regory kept all his receipts in a plastic bag he picked up from a convenience store that still gave out plastic bags. It was probably called “Smiley Gas” or “Beauxfords” and it certainly wasn’t a chain. Gregory would approach men and women from his past (ex-girlfriends, schoolyard bullies, his old boss Steve), and pull a receipt from his bag. “That’ll be four and a half years, Steve. Or $135,000 before taxes, your choice.” Steve fumbled with his wallet; he didn’t have $135,000 before taxes on him and he didn’t understand how he could give Gregory four and a half years of his life but soon Gregory was gone and Steve was left feeling a little tired and with a pair of crows feet that hadn’t been noticeable before.
Gregory grew up in Salt Fork, Indiana and it was there he found Wilt Parsons, who relentlessly tortured Gregory from the ages of eight to thirteen, until Gregory was transferred to a special school after he refused to take part in a discussion on the importance of grammar. Wilt was managing a wrecking yard and was about to go to lunch when Gregory approached him, pulling a wrinkled receipt from his plastic bag.
“I don’t see a return limit on this receipt so I’d like you to start punching yourself in the head for the next five hours and when you’re finished with that make sure to steal your lunch and throw yourself into the women’s restroom.”
The satisfaction Gregory felt from his unique brand of revenge made him feel like a rock star, standing in a downpour of endorphins without an umbrella. Riding high from watching Wilt beat himself half to death, Gregory stole a bike from the rack in front of a local coffee shop. The Reckoning of Gregory rode his new BAMF Assassin to the home Brenda shared with whatever his name was. Sometimes he saw their pictures on Facebook and scoffed. Their façade of happiness was so false that he spent hours scoffing to anything that would scoff along with him (the toaster, his image in the mirror, etc.).
Brenda recognized his knock and while she hadn’t been expecting Gregory to show up at her front door (he had been prone to neither confrontation nor conversation) it wasn’t a surprise. What he lacked in social graces he more than made up for in the ability to endlessly dwell on perceived slights and rejections. She opened the door to Gregory smugly waggling a torn and taped piece of receipt paper. He was gaunt, his eyes were hollow, and while they used to be green in the way that the ocean is actually green, they were sunken into his head and closer to an overcast sky than anything else she could think of. When was the last time he had slept?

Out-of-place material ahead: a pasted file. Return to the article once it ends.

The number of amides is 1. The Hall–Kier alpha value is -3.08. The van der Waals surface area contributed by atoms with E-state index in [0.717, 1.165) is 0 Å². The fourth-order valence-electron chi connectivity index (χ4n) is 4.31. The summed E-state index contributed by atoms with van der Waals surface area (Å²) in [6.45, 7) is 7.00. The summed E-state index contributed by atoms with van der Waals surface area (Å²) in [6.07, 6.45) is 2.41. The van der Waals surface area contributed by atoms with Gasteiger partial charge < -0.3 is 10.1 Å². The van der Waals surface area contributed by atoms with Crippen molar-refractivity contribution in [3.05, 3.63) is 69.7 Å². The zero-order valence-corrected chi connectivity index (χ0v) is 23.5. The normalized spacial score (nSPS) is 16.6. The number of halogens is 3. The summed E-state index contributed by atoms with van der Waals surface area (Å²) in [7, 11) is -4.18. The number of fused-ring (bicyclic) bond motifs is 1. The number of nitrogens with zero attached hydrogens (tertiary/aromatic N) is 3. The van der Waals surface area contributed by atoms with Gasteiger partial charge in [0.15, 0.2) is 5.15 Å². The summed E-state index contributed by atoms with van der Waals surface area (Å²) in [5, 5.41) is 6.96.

“Well hello Brenda, I’ll be having those three years back. Unless you happen to have $3,120 and whatever that sweater I bought you last year for Christmas is worth to you. Don’t worry about the first two holidays, I’ll cut you a deal.”
Had he been so hateful when they were together? On all of their nights in on couches and out in bars Gregory had never been so mean. She couldn’t remember exactly when he began to count pennies and save receipts, but one day she owed him an entire birthday cake. Brenda felt sorry for Gregory but wasn’t about to let him make her feel as bad as the last time he saw her, when they bumped into each other at Southside Pizza and he gave her a receipt for making him go with her to her sister’s birthday party.
“What about the Return of the Living Dead box set that I made for you? Can I have the hours back that I spent tracking down the thickest construction paper available on the consumer market? I don’t even want the money back for the DVDs, they were like a dollar apiece. That’s right, those movies are worth a dollar, so get the fuck off of my porch and ride your ugly bike to whatever rock you’ve been sleeping under and for fuck’s sake eat something. You look like Kate Moss.”
Brenda slammed her door in Gregory’s face and left him like a dog trying to comprehend a stiff breeze. On his ride home Gregory bought two orders of nachos and consumed them on his living room floor while going through his receipts, seeing who was next.
During the summer of 2014, we held our inaugural Flash Fiction Contest with Kathleen Hale serving as judge. This story is one of Kathleen's winning selections.
Jacob is an all around weirdo and cautionary tale to anyone who has ever wanted to follow their dreams. His short fiction has appeared in various literary journals across North America & he writes a weekly column for Kill Pretty Magazine.